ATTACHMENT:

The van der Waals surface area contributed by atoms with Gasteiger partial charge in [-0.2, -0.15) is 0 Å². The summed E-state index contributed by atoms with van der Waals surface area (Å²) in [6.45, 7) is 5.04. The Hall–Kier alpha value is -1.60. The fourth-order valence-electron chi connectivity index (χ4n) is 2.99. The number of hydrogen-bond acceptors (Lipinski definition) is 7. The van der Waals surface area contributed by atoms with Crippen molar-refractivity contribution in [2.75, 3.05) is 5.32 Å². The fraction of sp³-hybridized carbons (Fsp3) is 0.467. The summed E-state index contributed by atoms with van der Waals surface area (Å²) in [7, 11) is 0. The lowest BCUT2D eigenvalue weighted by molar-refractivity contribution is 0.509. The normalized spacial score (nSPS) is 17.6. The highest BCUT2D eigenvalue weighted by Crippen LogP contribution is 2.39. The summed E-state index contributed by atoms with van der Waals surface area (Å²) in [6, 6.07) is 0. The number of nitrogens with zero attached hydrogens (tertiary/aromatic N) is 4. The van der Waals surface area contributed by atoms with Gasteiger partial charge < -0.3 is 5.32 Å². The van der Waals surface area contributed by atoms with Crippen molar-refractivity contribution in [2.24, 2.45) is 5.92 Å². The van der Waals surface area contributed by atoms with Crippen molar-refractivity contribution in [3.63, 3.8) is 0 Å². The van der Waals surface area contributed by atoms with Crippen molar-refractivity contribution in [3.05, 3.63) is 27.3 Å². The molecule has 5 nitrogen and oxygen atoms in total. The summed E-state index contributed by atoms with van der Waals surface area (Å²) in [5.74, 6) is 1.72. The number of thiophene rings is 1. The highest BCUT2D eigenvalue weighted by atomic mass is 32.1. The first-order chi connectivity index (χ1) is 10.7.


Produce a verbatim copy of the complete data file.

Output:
The van der Waals surface area contributed by atoms with Gasteiger partial charge in [-0.2, -0.15) is 0 Å². The summed E-state index contributed by atoms with van der Waals surface area (Å²) in [6.45, 7) is 5.04. The Hall–Kier alpha value is -1.60. The fourth-order valence-electron chi connectivity index (χ4n) is 2.99. The number of hydrogen-bond acceptors (Lipinski definition) is 7. The van der Waals surface area contributed by atoms with Crippen molar-refractivity contribution in [2.75, 3.05) is 5.32 Å². The fraction of sp³-hybridized carbons (Fsp3) is 0.467. The summed E-state index contributed by atoms with van der Waals surface area (Å²) in [7, 11) is 0. The lowest BCUT2D eigenvalue weighted by molar-refractivity contribution is 0.509. The normalized spacial score (nSPS) is 17.6. The highest BCUT2D eigenvalue weighted by Crippen LogP contribution is 2.39. The summed E-state index contributed by atoms with van der Waals surface area (Å²) in [6, 6.07) is 0. The number of nitrogens with zero attached hydrogens (tertiary/aromatic N) is 4. The van der Waals surface area contributed by atoms with Gasteiger partial charge < -0.3 is 5.32 Å². The van der Waals surface area contributed by atoms with Crippen molar-refractivity contribution in [2.24, 2.45) is 5.92 Å². The van der Waals surface area contributed by atoms with Crippen molar-refractivity contribution in [3.63, 3.8) is 0 Å². The van der Waals surface area contributed by atoms with Crippen molar-refractivity contribution in [3.05, 3.63) is 27.3 Å². The molecule has 5 nitrogen and oxygen atoms in total. The summed E-state index contributed by atoms with van der Waals surface area (Å²) in [5.74, 6) is 1.72. The number of thiophene rings is 1. The highest BCUT2D eigenvalue weighted by atomic mass is 32.1. The first-order chi connectivity index (χ1) is 10.7.